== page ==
The Peace of Utrecht, April 1713

300 years ago this April, a series of treaties known as the Peace of Utrecht was signed to end the War of Spanish Succession (1702-13). Dr Charles Littleton tells us more… The War of Spanish succession began after the Spanish King Carlos II bequeathed Spain and its empire to the grandson of Louis XIV of France, a concentration of power in the French King that … Continue reading The Peace of Utrecht, April 1713

Writing the History of Parliament in Early Modern England – colloquium report

Dr Paul Cavill, lecturer in early modern history at the University of Leeds, reports back from last weekend’s colloquium ‘Writing the History of Parliament in Early Modern England’… The History of Parliament Trust and the Centre for Early Modern British and Irish History at Oxford University joined forces last Saturday to host a colloquium at Jesus College. The title was ‘Writing the History of Parliament … Continue reading Writing the History of Parliament in Early Modern England – colloquium report

The Treaty of Paris, John Wilkes and North Briton Number 45

On 23 April 1763, John Wilkes published his famous ‘North Briton No.45’, attacking George III and his Prime Minister, the Earl of Bute. Dr Robin Eagles tells us more… George III came to the throne in 1760 determined to bring to fruition plans for a fundamental change in the political balance of power within Britain. Emulating the programme of his father’s opposition court based at … Continue reading The Treaty of Paris, John Wilkes and North Briton Number 45

Forcing Parliament…

360 years ago today, Oliver Cromwell dissolved the Rump Parliament, with a little help from a company of musketeers. Here’s a look at some occasions when force was used against Parliament … By 1653, tensions were high between Oliver Cromwell and the Rump Parliament. The Rump came into being after Pride’s Purge in 1648 primarily to ensure the trial and execution of Charles I. Yet … Continue reading Forcing Parliament…

Col. Thomas Rainborowe: ‘The poorest he that is in England hath a right to live as the greatest he’

Today’s In Our Time programme on Radio Four focuses on the Putney Debates 0f 1647. Dr Stephen Roberts sheds more light on one of the key figures, Col. Thomas Rainborowe (also Rainborough or Rainsborough)… Surely the most enduring words to have been spoken at the Putney Debates (28-29 Oct. 1647) between the junior and senior officers of the new model army were those of Col. … Continue reading Col. Thomas Rainborowe: ‘The poorest he that is in England hath a right to live as the greatest he’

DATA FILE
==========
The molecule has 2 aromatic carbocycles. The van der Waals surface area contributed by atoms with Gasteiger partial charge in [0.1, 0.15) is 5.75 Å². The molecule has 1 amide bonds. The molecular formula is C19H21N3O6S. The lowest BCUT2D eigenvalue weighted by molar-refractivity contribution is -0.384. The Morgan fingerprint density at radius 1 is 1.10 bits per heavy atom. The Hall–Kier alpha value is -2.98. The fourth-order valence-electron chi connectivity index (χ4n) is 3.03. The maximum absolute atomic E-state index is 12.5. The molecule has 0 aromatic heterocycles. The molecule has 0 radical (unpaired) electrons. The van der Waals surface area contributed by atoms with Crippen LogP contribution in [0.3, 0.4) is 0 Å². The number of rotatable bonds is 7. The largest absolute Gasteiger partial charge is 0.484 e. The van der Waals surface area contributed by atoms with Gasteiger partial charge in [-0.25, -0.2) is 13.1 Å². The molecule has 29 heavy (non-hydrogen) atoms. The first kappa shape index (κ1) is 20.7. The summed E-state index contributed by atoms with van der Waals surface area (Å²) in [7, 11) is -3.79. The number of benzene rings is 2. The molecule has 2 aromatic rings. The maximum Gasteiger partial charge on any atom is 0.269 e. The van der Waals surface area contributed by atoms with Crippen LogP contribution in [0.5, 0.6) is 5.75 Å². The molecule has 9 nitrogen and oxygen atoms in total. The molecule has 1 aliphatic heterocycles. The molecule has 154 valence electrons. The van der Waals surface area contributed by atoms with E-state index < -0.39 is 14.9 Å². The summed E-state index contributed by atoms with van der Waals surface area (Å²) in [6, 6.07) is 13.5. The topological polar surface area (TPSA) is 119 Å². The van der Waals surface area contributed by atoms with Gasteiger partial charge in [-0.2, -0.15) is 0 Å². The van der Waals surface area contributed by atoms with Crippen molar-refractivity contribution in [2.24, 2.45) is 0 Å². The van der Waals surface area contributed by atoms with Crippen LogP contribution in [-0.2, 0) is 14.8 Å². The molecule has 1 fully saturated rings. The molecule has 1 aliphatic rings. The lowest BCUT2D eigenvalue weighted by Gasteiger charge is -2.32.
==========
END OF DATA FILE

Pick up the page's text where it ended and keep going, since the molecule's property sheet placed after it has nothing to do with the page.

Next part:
Prime Ministers’ Funerals

A look back at the different Prime Ministers who received public funerals… Tomorrow former Prime Minister Margaret Thatcher’s funeral will take place at St Paul’s Cathedral. Public funerals for Prime Ministers have been fairly rare in recent years, but Baroness Thatcher is by no means alone in receiving this honour from the state. The first Prime Minister to have a public funeral was William Pitt … Continue reading Prime Ministers’ Funerals

Oral History: Memories from MPs in their own words

Today we’re delighted to launch a new section of our website dedicated to our oral history project. In this section you’ll find pages dedicated to eighteen of our first interviewees, containing wonderful portraits by the photographer Michael Waller-Bridge, brief biographies, full interview summaries and extracts from the interviews themselves. Our Oral History project has been up and running since the November 2011 and aims to … Continue reading Oral History: Memories from MPs in their own words